Over the past several months, we’ve seen machines that 3D print food go from silly to intriguingly promising. One of the best we’ve seen so far is Foodini, a kitchen appliance made by ironically named Natural Machines, Barcelona. It will go on sale soon for about $1,500.
The machine connects to the Internet, and the user selects an online recipe from its touchscreen, or from a networked iPad or laptop. Then the machine displays instructions for what food ingredients it needs to complete the recipe.
All foods must be a thin paste-type consistency.
The user puts the food in a capsule that loads into the machine, and presto! Foodini extrudes the paste onto a plate — which can act as a hotplate to 200° F for recipes that call for it — and solidifies on the fly.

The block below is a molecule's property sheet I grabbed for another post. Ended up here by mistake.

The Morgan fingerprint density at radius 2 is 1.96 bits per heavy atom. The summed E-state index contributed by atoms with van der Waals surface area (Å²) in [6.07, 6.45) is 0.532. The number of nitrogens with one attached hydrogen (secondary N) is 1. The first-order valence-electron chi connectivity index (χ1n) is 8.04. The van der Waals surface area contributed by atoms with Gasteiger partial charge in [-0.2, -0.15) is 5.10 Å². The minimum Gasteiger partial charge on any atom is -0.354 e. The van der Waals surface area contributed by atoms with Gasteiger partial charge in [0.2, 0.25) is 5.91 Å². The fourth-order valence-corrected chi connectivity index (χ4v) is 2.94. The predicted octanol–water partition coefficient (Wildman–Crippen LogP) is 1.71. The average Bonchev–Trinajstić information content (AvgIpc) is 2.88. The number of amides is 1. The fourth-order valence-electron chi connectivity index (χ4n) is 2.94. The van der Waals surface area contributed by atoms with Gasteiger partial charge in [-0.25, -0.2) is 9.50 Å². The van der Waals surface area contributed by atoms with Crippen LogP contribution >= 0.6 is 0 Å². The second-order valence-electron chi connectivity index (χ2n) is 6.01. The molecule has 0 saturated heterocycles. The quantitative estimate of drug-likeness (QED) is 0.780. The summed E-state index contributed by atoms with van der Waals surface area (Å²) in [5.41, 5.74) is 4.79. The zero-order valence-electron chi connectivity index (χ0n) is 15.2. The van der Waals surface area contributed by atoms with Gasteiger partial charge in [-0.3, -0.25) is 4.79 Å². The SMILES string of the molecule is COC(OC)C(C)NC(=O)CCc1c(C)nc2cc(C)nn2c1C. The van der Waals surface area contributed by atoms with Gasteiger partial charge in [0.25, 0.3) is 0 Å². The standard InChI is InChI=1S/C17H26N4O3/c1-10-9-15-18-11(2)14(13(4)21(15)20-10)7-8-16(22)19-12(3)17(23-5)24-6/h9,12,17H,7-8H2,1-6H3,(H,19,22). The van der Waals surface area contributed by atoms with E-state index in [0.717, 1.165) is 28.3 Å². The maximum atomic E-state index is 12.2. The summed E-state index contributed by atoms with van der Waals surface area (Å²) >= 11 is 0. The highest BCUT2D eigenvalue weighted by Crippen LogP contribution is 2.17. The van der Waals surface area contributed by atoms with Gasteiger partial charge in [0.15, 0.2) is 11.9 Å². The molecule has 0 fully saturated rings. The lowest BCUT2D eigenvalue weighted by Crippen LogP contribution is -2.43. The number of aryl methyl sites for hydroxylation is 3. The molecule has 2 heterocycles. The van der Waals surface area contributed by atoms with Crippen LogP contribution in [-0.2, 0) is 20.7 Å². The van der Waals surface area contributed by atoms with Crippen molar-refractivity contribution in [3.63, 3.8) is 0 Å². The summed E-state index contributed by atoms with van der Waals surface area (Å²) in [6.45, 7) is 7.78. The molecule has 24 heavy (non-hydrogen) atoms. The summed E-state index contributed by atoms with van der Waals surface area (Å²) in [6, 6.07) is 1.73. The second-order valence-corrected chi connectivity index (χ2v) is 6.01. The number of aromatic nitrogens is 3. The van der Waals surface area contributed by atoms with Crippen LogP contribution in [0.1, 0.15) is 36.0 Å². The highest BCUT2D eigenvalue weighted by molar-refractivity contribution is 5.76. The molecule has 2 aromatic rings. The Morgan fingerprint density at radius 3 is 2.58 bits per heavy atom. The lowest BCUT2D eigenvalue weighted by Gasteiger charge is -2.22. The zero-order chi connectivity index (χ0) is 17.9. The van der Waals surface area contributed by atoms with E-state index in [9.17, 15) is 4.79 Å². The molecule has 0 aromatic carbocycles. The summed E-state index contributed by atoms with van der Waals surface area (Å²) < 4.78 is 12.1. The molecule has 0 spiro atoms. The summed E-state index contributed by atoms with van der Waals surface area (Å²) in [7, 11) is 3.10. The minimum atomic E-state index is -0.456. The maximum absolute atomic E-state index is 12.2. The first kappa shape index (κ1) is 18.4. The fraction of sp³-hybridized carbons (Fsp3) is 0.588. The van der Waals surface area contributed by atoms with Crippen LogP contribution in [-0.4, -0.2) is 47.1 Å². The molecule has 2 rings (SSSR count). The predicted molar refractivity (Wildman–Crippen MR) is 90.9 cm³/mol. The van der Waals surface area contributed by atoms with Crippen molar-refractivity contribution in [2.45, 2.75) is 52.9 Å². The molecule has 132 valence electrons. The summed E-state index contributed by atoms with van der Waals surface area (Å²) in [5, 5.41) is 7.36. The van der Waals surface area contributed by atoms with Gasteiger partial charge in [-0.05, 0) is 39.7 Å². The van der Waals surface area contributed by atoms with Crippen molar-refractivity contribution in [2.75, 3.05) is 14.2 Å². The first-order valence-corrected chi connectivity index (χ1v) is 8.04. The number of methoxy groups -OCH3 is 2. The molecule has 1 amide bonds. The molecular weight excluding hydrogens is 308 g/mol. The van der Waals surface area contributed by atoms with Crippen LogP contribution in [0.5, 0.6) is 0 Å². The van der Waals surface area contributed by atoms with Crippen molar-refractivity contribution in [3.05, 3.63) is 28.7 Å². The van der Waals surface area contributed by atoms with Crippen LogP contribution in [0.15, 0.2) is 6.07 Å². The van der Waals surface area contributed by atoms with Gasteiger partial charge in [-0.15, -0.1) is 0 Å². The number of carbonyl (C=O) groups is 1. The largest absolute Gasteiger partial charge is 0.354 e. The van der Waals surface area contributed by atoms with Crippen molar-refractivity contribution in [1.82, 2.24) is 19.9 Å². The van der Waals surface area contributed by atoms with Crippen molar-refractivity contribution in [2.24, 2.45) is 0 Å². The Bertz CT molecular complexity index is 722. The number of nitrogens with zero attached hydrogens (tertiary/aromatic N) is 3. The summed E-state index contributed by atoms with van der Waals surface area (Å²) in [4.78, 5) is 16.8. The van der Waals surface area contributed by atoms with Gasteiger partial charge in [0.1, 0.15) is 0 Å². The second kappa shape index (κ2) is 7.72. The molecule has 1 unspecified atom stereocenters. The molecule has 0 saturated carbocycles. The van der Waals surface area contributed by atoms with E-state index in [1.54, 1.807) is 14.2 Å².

Once they’re done, the pieces of food, whether art-quality candies, pastries, pasta, pizza, or quiche, can be boiled, baked, or eaten as appropriate.
This is the beautiful thing about Foodini: It accepts prepared capsules (that the user buys from the manufacturer) or it accepts general-use capsules that the user fills with home-prepared ingredients. For the latter, the user just blends, grinds, or processes the food before putting it into the capsule.